I'm a married, stay-at-home mom of two kids, a son and a daughter. I spend a great deal of time viewing the world through their eyes. My parenting decisions are informed by my obligation to prepare them for the complexities of adulthood, in which obvious answers are few. I may be able to fix a skinned knee, but I can't make sense of heartbreak. I aim for an attitude of flexibility, in hopes that they will too.
For example, I play John Coltrane records in the house, but I don't take it personally that the kids prefer Ke$ha. Friends tease that my liberalism will one day boomerang on me, that Elliott will become a junior Alex P. Keaton, the Reaganite spawn of hippies on the sitcom "Family Ties." They don't know that I've already decided to parent on the side of caution: In my house, conservatism is presented as a moral philosophy I don't happen to share, not a subject so taboo it gains allure by virtue of parental rejection (a win-win, I think).
Parenting this way is not easy, but I believe it will reap benefits in the long run. My children's adulthoods are not fixed in my imagination, so they will never hear me say, "But I always thought you were going to law school!" My children sometimes examine the photograph of their parents' wedding in our Minneapolis backyard, but it doesn't lead into an automatic discussion of their own wedding days. Maybe they'll decide to marry, maybe they won't.
Or maybe the state they live in won't allow them to marry the partner of their choice.
I care about children, my own and others in our community. But I don't agree that "protecting the legitimate interests of children" requires that we limit marriage to heterosexual unions, as does Jennifer Roback Morse, a writer and researcher affiliated with the National Organization for Marriage. She presented her testimony before the Minnesota Senate Judiciary Committee last month, in support of a constitutional amendment that would ban same-sex marriage. She said that "marriage exists to meet the social necessity of caring for helpless children, who are not, and cannot be, contracting parties. Children are protected parties."
As she opened her testimony, Morse identified herself as the parent of two, like me. I wonder if she ever considered the possibility that one or both of them could be gay. Nowhere in the transcript of her testimony does she mention how legal discrimination might affect the self-image of gay and lesbians themselves, preferring to focus her disapproval only on the children conceived by gay and lesbian parents, whom she rather coldly described as "partially purchased." This strikes me as an odd way to describe a family created out of love and significant emotional and financial commitment, which I would think Morse would find preferable to one formed in the aftermath of a drunken hookup.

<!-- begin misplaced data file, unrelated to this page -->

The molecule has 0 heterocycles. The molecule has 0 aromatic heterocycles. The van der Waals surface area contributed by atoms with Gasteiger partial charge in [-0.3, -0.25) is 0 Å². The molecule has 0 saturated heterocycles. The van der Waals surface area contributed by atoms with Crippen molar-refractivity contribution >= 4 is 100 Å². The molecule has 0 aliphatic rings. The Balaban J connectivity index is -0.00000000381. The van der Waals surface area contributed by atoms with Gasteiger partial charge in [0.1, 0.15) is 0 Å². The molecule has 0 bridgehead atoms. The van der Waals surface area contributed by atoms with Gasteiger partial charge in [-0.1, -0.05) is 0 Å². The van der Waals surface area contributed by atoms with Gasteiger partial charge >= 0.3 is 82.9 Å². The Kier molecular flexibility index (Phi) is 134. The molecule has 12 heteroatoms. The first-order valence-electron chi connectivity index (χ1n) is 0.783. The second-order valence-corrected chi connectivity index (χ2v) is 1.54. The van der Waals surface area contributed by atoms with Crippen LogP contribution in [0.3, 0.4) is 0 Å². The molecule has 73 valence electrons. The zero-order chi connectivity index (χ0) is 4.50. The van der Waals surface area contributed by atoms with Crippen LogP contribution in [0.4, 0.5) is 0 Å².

Some LGBT citizens in Minnesota have children. Some LGBT citizens in Minnesota ARE children. As Sen. Scott Dibble asked in emotional testimony before the full Minnesota Senate May 11, "What family is this helping? Not a single family in Minnesota is helped by this effort."
The bitterness of the language is already affecting two children I love dearly, sisters who came to my daughter Miriam's sixth birthday party this month. Jennifer Roback Morse believes these two girls are doomed to ask "uncomfortable questions about their origins," but I think Mia and Margaret are more likely to ask why Morse (or anyone) would describe their family as evidence of "the brutality of the marriage 'equality' regime." The brutality will result from the culture war that threatens our state now that the Legislature has voted to put a constitutional amendment on our ballot.
And the damage this fight will inflict on my children, should one or both be gay, is absolutely intolerable. Morse may be confident that her kids don't land anywhere on the LGBT spectrum, but I'm not. I parent on the side of caution and assume nothing. To do otherwise would be brutal, indeed.
Shannon Drury, president of Minnesota NOW, is a writer, at-home parent and community activist. She writes a regular column for the Minnesota Women's Press, with additional work appearing in HipMama, Literary Mama and Skirt magazines. She blogs at www.theradicalhousewife.com and is a source in MPR's Public Insight Network.